The term “cyborg” refers to a mix of human and machine that conjures images of popular science fiction movies like “Blade Runner” and the “Terminator” series, or DC comics’ “Cyborg.” But cyborgs are very real. At the simplest level, some anthropologists consider that our use of smartphones makes us all cyborgs, since they allow us to interact with our social and cultural environments in a much broader way than humans could before.
But it goes much further than that. People are now getting chips implanted in their bodies that let them open automatic doors or access communal printers with a wave of the hand; some companies in Europe are implanting chips that will allow users to make payments or identify themselves when opening a bank account. And then there’s a subculture of “grinders” who have grander dreams—for example, Tim Cannon, the founder of Grindhouse Wetware, a Pittsburgh-based “biohacking” company that builds custom implants in his basement. His goal: to ultimately use these technologies to become immortal.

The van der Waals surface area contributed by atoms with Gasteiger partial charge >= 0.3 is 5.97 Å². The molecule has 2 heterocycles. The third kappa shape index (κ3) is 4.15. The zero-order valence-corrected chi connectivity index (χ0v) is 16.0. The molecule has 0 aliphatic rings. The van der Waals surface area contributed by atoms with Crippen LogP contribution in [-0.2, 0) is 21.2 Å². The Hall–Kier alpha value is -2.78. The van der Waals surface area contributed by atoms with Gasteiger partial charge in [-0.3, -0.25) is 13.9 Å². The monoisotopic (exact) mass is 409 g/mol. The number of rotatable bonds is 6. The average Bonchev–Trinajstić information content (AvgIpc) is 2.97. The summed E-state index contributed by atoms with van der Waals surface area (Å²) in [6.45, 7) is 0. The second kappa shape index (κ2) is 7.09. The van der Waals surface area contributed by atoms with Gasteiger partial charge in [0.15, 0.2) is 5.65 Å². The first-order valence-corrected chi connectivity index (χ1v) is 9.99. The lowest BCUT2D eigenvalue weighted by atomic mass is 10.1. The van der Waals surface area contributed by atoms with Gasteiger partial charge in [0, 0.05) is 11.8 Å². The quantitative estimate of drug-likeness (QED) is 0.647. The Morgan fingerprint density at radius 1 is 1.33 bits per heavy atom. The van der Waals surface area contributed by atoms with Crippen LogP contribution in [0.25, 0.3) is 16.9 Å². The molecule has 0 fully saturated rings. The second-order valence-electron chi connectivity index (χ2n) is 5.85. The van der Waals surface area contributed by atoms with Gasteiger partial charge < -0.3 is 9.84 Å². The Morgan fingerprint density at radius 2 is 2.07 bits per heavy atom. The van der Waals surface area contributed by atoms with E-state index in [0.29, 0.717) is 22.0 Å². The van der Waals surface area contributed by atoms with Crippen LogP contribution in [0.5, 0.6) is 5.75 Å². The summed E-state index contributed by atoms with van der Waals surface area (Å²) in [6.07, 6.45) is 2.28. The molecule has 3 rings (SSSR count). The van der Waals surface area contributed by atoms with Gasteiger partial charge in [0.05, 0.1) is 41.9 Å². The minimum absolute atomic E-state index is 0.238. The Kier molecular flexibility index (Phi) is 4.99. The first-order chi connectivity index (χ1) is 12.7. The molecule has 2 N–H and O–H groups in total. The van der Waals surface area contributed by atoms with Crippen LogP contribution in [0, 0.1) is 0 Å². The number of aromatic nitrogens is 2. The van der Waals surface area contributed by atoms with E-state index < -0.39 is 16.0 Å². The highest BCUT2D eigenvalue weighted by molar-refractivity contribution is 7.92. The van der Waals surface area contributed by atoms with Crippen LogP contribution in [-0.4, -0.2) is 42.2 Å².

Our new film, “Becoming Cyborg,” explores the strange new world of the contemporary cyborg movement, and the pioneers who are making it happen.
The views expressed are those of the author(s) and are not necessarily those of Scientific American.